TV NotesThey’re From the Future, and Canada‘Continuum’ on Syfy Is Latest Canadian TV Import
By Neil Genzlinger, The New York Times
- Feb. 10, 2013
SQUAMISH, British Columbia — The people behind “Continuum,” a slick Canadian science-fiction drama recently imported to the United States by Syfy, are very conscious that their growing international audience is a demanding, detail-oriented bunch. But the other day during the filming here of a Season 2 scene that had actors in a drainage tunnel with a roaring helicopter at one end, one detail was beyond anyone’s control.
“Hair continuity is a real problem with the wind tunnel,” Rachel Nichols, the show’s star, said after sprinting from the tunnel for yet another take, her long hair hopelessly askew.
Ms. Nichols plays a police officer from the future on the series, which became a hit for the Showcase cable network in Canada during its first season last year and began showing on Syfy last month. American viewers have long been accustomed to British imports — “Downton Abbey,” all those interchangeable detective shows — but “Continuum” is a reminder that Canadian series can also be competitive in the international marketplace.
“The show has now sold to 50 countries, and I think one of the reasons it has is because it looks like a quote-unquote American show,” Simon Barry, its creator, said over lunch in Vancouver the day before the Squamish shoot. “Everybody in this town knows how to make those, because a lot of them are made here. But traditionally Canadian shows haven’t really leveraged that aspect of the filmmaking process.”
It helped too that Mr. Barry’s premise for the series has sociopolitical resonance in almost any country. Ms. Nichols’s character, Kiera, is a police officer (or “protector,” as they’re called in the future) in Vancouver in 2077 who, as the show opens, is on hand for the execution of the members of Liber8, a terrorist group responsible for a devastating bomb attack on the corporations that rule the late-21st-century world. Just before the sentence is carried out the eight convicts transport themselves back in time, accidentally bringing Kiera along.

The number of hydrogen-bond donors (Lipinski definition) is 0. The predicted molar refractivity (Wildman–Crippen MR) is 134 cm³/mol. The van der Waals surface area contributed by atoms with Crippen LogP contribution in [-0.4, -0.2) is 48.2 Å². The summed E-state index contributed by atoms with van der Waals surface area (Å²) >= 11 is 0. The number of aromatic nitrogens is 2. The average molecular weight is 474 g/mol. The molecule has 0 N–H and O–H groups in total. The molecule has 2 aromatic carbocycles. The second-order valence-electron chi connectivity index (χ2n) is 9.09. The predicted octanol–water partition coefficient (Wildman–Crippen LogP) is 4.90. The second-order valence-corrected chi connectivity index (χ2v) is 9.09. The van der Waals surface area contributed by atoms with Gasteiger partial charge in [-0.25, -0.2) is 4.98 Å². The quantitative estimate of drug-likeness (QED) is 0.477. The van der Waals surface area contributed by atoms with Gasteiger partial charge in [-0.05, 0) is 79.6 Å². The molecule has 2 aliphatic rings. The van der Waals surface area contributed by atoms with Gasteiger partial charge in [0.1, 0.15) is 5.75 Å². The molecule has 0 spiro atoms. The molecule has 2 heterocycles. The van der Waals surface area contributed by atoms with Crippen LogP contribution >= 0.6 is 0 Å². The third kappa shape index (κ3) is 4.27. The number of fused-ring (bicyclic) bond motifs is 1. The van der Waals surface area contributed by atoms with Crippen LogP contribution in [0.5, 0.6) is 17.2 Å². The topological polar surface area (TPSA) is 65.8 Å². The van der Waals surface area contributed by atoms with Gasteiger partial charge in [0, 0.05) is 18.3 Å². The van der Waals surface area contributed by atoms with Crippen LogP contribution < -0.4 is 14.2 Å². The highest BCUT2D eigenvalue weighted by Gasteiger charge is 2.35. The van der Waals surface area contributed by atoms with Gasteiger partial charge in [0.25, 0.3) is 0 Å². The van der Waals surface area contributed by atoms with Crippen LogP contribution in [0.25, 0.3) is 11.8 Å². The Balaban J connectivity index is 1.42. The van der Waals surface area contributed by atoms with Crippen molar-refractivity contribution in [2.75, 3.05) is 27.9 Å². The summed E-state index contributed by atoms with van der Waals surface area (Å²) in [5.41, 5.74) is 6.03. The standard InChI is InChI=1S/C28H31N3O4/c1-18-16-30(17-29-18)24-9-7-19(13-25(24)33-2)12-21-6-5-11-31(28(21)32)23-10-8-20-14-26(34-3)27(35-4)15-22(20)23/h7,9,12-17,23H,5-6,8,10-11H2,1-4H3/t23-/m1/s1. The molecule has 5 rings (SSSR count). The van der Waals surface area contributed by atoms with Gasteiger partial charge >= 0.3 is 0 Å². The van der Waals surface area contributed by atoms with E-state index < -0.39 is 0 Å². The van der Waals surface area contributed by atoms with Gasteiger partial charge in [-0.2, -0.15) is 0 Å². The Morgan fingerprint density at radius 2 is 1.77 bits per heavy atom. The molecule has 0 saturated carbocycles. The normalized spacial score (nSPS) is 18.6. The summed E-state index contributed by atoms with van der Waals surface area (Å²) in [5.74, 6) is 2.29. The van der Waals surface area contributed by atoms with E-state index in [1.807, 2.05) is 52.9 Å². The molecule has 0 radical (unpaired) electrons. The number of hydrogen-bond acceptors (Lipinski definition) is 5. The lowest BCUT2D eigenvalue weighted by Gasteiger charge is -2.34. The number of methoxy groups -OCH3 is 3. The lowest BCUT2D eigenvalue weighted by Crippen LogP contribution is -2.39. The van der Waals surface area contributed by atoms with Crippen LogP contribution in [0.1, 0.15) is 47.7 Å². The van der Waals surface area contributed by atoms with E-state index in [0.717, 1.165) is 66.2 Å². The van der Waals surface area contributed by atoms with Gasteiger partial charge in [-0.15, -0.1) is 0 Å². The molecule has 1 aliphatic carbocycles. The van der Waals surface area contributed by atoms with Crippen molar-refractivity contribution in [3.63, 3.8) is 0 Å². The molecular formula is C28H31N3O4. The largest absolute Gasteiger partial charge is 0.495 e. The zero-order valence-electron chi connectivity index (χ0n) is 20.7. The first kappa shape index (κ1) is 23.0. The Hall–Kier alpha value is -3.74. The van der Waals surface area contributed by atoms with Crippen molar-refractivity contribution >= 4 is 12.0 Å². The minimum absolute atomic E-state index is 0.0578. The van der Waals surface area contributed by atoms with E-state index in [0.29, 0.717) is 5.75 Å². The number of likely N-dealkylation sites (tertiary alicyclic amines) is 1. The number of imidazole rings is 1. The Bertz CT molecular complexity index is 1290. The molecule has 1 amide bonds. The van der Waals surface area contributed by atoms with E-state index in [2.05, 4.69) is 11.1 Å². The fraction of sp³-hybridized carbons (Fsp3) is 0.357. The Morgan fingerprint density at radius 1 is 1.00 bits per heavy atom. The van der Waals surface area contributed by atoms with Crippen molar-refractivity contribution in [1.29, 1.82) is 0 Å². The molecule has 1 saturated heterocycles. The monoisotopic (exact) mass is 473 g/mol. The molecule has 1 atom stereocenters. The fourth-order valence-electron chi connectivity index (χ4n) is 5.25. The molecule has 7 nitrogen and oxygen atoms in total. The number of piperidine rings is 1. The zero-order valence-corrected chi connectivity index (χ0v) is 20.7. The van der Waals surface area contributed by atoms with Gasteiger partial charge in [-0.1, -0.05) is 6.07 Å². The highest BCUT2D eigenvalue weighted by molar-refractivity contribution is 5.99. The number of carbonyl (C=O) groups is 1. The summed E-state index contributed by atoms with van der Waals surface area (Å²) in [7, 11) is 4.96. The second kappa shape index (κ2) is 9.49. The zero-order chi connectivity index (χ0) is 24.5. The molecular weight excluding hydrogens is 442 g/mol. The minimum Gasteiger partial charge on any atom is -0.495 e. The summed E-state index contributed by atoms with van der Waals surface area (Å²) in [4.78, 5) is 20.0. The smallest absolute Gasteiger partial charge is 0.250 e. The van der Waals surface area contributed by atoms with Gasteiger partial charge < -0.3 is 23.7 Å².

They wind up in the Vancouver of 2012, the Liber8 members trying to stop the coming of a world in which civil government has been supplanted and Kiera — still loyal to the corporate government of 2077 — doing her best to thwart them. The show’s deliberate ambiguity has fans debating on chat boards whether “Continuum” is a pro-business, right-wing series or the opposite. And Kiera, as Season 1 progresses, gradually confronts the possibility that she is fighting for the wrong side.
“We’re trying to keep the gray area gray,” Mr. Barry said. “We all know the old saying of one man’s terrorist is another man’s freedom fighter. Conceptually we can mine that for drama.”
He added, “Time travel and displacement of time allow for displacement of perception and perspective.”
Contributing to Kiera’s angst is concern about the husband and son she left behind in 2077, giving a personal dimension to the classic time traveler’s worry about whether intervening in the past will alter the future.
For Ms. Nichols, whose previous work includes the CBS drama “Criminal Minds,” the role is a mental as well as a physical workout, since each episode spends time in both 2077 and our present.
“It’s studying up two different characters, one from a time that I know that my character doesn’t know, and one from a time that I don’t know that my character does know,” she said. “It’s a little complex.”
The show came about almost by accident. Mr. Barry, who got his start in the business as a cameraman, spent years writing for various pilots in the American market but had never had a series make it to air. He was developing “Continuum” in hopes of pitching it to an American cable network, but he put it on the shelf when he was hired to work on still another pilot.